The California-based startup is taking on chip industry incumbents with the backing of carmakers like Denso and Mercedes-Benz.
The automotive market is a tough one for younger semiconductor companies to enter — procurement cycles are long and incumbent chip manufacturers like Intel and Nvidia tend to dominate. But Blaize, a California-based startup developing edge computing processors, is one of the few that has a chance to take a slice of the market. The company’s semiconductors are designed to handle the heavy computing requirements of artificial intelligence without using excessive power — exactly the kind of thing that cars need to be able to do as they become increasingly automated.
“At our core we are an edge computing company,” says Dinakar Munagala, the chief executive and co-founder of Blaize. “We have a core processor design, software and everything that it takes to commercialise edge AI computing with our focus being in two markets, automotive and smart vision.”
Much of AI development currently happens in data centres, where large banks of servers can handle the compute load needed. But for AI to really reach its potential, the processing needs to be untethered from the data centre and able to be done anywhere, on small devices, even on a single chip.
Munagala says the potential of this kind of edge AI is a million times larger than what is happening in data centres. “It can be utilised in everything from mobility to healthcare,” he says.
Blaize produces 16-core chips that can deliver 16 tera operations per second (TOPS) of AI inference horsepower within a 7-watt power envelope. This means Blaize’s chips can provide up to 60 times higher efficiency levels than graphic processing units (GPUs) and central processing units (CPUs) for edge computing applications.
In addition, its technology enables 50 times less memory bandwidth and 10 times lower latency, allowing for multithreading and streaming programming to occur.
“Our current product is based on a chip that is in the market, as well as accelerator cards and small modules. These are palm sized modules that can power small boxes which are on the backside of our organised systems, or it can go into servers,” says Munagala.
Blaize is going directly up against the market leaders. “Our product in the market is actually beating competition against the likes of Nvidia and domestic revenue,” says Munagala.
“For an end customer, they usually ask if the product can complete applications efficiently. This means you do need full programmability and when you look at the spectrum of AI and chip companies out there, there is really only Nvidia and us who have developed full programmability,” he says.
Founded in 2010, Blaize’s leadership team consists of nine industry experts who have worked for several IT and digital manufacturing companies such as Intel, Nvidia and Apple. Munagala is an IT and semiconductor sector veteran, having spent 11 years at the graphics division of Intel before founding Blaize.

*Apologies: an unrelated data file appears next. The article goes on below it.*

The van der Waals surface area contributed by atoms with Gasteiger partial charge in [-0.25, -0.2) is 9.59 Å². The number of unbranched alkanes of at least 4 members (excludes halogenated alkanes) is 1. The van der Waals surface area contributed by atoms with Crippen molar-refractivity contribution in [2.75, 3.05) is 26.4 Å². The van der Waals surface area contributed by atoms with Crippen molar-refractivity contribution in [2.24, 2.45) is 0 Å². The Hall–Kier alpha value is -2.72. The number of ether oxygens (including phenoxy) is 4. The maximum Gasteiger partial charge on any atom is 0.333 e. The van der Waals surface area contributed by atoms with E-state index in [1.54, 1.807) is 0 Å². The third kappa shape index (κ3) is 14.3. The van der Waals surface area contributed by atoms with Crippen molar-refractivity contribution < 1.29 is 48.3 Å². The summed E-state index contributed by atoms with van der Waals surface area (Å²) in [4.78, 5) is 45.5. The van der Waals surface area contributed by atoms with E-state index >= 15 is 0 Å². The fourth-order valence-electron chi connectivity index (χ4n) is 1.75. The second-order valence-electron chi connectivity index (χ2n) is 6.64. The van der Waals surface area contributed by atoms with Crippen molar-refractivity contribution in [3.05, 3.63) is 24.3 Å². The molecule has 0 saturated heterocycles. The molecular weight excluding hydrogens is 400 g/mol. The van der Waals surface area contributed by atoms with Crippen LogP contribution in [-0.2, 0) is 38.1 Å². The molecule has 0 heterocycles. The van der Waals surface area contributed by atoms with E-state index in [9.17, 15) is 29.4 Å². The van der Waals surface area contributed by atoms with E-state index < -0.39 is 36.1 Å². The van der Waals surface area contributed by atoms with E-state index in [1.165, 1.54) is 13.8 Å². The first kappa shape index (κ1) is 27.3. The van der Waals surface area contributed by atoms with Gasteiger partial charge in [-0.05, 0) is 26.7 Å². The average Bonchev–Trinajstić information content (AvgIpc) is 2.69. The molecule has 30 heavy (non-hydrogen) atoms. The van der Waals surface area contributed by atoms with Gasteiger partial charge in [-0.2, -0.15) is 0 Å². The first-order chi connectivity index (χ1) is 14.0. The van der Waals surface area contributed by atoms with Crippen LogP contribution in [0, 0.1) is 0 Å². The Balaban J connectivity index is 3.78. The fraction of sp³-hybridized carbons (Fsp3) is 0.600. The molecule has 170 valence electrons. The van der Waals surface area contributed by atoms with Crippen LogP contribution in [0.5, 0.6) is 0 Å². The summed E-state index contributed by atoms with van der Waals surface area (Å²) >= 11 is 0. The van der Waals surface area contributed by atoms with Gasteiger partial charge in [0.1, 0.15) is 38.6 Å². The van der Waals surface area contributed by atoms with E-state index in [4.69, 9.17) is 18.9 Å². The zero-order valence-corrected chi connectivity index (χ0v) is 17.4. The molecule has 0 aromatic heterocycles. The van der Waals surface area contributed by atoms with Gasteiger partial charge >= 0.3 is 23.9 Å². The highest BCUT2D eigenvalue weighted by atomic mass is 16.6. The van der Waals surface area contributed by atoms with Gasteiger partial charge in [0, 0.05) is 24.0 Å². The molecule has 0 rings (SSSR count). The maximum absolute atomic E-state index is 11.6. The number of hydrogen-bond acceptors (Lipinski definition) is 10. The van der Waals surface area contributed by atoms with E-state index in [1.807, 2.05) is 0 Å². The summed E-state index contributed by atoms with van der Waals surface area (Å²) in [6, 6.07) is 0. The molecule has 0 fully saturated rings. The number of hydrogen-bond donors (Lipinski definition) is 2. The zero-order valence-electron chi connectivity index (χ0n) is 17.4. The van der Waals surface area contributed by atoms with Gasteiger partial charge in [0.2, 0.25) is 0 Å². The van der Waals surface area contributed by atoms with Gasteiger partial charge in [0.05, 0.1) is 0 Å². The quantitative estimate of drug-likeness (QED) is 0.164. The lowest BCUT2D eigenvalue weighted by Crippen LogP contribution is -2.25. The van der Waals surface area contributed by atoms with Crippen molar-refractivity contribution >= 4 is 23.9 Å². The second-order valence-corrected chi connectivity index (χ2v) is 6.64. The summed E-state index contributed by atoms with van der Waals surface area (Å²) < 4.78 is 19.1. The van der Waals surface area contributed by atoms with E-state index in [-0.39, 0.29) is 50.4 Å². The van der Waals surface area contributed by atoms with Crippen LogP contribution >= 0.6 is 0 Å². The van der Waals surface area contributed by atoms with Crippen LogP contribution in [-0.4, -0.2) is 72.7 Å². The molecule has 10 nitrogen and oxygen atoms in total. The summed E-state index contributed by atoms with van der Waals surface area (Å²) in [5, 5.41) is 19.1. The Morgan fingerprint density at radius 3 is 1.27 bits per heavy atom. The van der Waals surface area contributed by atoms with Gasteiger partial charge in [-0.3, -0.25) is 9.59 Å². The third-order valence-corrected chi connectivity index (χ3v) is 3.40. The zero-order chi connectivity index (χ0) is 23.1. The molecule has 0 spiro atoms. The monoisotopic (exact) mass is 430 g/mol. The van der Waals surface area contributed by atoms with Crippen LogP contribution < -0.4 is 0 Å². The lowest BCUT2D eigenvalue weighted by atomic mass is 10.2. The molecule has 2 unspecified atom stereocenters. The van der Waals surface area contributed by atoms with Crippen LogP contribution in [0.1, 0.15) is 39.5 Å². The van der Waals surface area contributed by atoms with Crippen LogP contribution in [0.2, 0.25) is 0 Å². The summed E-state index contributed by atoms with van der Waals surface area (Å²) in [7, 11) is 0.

The investment climate
Investment in in-car semiconductors has been increasing since the introduction of Tesla, with its highly software-based vehicles.
“It is clear that companies have started realising the potential of automotive semiconductors and software in vehicles, so they have begun investing. They need a truly open, fully programmable processor, and the market has hardly any of these which is why they have begun investing in those startups that produce this,” says Munagala.
Blaize has raised $136m in total funding, with its last funding round occurring in 2021 when Blaize raised $71m in a series D round led by the global investment firms Franklin Templeton and Temasek. Corporations such as Denso, the Japan-based automotive manufacturer have also provided the startup with significant financing.
“We have had support from the likes of Denso and Mercedes Benz who are both customers and have invested in the company. The relationship developed soon after we started collaborating with them which led to them wanting to provide financing into our product,” says Munagala.
But investment from corporations is not the only benefit Blaize has received, Munagala claims it has provided them with a huge learning curve.
“Especially in a market like ours that has long cycles, it’s good to have these co-development efforts,” he says, “This collaboration with corporations comes about in the form of product development and how they see our roadmap as well as making an investment in us.”
He continues, “So I think the key learning are how we work closely to align these roadmaps and the long cycles in the industry. It is important that we know that the technology that we are building has a home. It is not like we build something and then five years later we find out it does not meet the customers’ needs which can be dangerous for a startup.”
Blaize continues to use its funding to get the percentage of products to market and accelerate its roadmap to commercialisation. The company is still growing and actively seeking new partnerships to continue to boost its success.
“Making sure our roadmaps align with corporations, working closely with them and making sure the technology we are building is relevant to the end in a customer and partner relationship is critical and was a key learning point for us,” adds Munagala.